A new intellectual biography of Erasmus by Anthony Levi is scheduled from Yale University Press in October. Erasmus is one of the most significant figures in European intellectual history. Roland Bainton's biography is still a great read, though dated in all kinds of ways. Erasmus' big argument with Luther on the freedom or bondage of the human will was one of the key controversies in early Reformation theology. A Christian anthropology still has to wrestle with the mystery, even the enigma of human freedom as a defining feature of a Christian anthropology.
But Erasmus' love for the Greek New Testament, even allowing for the textual limitations of his work, remains one of the great recovery projects of the Renaissance and of the history of biblical interpretation. Erasmus was passionate about going back to origins, recovering texts overgrown with diversities of later interpretations. And his motivation for doing so was deeply spiritual, theological and intellectual, and each of these was a strand in the conviction that texts have both an integrity to uphold and vulnerability to hijack. Here are Erasmus' words which are celebrated reminders of the extraordinary freedom he won for those who want to read the Bible for themselves.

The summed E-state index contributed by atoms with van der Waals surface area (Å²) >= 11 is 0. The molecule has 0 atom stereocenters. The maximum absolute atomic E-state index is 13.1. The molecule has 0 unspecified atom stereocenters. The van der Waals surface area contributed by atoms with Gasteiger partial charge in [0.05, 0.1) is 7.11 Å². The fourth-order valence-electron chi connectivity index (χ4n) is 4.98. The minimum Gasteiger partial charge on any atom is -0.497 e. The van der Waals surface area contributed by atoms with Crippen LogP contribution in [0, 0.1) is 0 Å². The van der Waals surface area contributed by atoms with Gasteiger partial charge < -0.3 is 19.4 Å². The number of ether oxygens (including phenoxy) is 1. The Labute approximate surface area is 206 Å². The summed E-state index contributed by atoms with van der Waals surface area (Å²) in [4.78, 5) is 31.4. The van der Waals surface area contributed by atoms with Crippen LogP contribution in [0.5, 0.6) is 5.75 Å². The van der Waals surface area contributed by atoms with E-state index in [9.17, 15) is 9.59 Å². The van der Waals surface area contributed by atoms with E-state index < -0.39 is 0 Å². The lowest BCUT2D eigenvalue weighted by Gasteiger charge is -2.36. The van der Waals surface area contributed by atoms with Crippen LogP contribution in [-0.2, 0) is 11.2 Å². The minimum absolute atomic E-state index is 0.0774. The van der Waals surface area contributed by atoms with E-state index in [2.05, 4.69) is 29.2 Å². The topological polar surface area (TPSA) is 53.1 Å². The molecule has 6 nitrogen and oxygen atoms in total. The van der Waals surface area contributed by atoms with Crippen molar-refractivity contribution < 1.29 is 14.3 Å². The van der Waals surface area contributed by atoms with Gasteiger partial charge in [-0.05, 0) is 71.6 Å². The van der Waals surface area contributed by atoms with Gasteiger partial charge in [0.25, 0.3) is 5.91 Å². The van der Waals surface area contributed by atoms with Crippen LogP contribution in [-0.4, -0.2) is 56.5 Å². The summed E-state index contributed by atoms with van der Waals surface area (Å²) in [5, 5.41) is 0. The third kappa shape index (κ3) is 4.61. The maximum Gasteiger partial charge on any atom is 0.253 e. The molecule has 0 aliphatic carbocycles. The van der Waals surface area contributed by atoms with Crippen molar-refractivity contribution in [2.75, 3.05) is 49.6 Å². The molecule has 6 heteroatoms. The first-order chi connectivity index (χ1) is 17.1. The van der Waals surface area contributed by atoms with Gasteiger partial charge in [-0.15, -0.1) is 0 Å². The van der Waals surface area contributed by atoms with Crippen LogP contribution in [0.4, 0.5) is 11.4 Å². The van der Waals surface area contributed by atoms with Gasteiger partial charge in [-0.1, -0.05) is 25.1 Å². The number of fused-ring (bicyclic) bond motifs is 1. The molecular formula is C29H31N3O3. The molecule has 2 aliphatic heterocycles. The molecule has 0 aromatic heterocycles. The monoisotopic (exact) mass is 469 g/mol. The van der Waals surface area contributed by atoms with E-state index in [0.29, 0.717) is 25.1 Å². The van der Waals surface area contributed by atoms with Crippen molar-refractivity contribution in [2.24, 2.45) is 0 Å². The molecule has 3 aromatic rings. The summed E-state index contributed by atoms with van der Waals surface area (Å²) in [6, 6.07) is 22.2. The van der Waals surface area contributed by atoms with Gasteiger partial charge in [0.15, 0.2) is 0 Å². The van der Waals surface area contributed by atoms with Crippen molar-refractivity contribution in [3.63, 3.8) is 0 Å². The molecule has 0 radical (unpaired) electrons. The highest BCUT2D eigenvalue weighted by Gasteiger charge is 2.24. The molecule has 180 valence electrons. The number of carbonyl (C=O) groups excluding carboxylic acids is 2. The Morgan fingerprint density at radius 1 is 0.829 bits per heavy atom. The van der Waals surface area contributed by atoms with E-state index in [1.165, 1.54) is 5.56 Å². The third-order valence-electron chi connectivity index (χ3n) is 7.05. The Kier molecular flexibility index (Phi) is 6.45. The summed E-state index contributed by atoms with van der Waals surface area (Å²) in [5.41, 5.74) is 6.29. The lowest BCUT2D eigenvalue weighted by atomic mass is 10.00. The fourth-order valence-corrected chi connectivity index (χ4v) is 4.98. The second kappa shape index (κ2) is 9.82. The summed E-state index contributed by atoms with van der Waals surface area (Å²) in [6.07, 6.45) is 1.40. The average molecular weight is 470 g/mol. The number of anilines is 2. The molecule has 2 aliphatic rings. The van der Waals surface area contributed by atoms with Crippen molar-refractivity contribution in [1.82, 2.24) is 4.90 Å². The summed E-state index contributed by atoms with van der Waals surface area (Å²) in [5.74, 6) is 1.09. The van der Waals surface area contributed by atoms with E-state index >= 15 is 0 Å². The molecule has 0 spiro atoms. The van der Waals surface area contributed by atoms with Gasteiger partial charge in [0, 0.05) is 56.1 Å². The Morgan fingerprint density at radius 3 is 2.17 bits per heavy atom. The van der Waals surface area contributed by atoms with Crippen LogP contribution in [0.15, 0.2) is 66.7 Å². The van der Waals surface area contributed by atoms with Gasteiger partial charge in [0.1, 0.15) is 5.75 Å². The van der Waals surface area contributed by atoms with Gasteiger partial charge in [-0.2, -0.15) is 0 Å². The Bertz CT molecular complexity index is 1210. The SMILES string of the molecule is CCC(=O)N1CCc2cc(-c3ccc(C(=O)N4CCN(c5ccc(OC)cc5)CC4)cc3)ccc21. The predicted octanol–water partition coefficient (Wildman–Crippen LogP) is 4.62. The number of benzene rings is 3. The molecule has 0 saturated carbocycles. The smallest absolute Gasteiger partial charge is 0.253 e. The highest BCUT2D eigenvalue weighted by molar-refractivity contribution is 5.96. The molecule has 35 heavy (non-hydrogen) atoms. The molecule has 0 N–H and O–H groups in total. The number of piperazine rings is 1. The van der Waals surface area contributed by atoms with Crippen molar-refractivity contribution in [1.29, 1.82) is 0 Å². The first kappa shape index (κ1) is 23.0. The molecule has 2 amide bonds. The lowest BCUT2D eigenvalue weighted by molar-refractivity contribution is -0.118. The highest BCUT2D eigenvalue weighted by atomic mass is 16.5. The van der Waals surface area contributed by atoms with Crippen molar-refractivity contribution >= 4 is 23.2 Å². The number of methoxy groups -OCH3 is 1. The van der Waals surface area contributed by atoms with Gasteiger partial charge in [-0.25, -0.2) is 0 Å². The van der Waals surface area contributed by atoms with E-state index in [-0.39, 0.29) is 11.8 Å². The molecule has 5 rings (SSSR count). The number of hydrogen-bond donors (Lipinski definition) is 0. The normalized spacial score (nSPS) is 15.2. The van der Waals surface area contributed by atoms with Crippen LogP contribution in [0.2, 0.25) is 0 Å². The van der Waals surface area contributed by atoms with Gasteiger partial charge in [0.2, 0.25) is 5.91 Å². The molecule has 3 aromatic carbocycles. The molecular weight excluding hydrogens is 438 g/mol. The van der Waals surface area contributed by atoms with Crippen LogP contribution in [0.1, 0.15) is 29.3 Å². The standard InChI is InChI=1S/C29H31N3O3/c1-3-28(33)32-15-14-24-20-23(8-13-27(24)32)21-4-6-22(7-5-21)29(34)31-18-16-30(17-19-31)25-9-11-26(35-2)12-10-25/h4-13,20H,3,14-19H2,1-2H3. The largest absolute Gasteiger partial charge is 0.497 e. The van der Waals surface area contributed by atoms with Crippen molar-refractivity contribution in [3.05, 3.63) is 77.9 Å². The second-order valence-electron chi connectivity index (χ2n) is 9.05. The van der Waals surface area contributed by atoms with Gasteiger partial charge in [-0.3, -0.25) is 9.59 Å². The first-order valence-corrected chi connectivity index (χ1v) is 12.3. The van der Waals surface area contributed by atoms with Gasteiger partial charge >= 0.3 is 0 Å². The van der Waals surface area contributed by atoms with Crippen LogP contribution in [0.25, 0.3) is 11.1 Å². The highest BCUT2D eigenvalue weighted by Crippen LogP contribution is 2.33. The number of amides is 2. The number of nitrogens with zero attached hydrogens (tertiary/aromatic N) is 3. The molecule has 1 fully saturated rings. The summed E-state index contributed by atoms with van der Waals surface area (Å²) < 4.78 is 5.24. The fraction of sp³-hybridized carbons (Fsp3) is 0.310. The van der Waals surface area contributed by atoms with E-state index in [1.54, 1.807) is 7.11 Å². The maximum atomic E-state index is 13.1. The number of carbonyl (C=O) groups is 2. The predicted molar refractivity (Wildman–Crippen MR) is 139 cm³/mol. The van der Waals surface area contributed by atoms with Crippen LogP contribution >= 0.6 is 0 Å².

Christ wishes his mysteries published as openly as possible.
I would that even the lowliest women read the gospels and the Pauline epistles.
I would that they were translated into all languages…
I would that the farmer sing some portion of them at the plough,
the weaver hum some parts of them to the movement of his shuttle,
the traveller lighten the weariness of the journey with stories of this kind.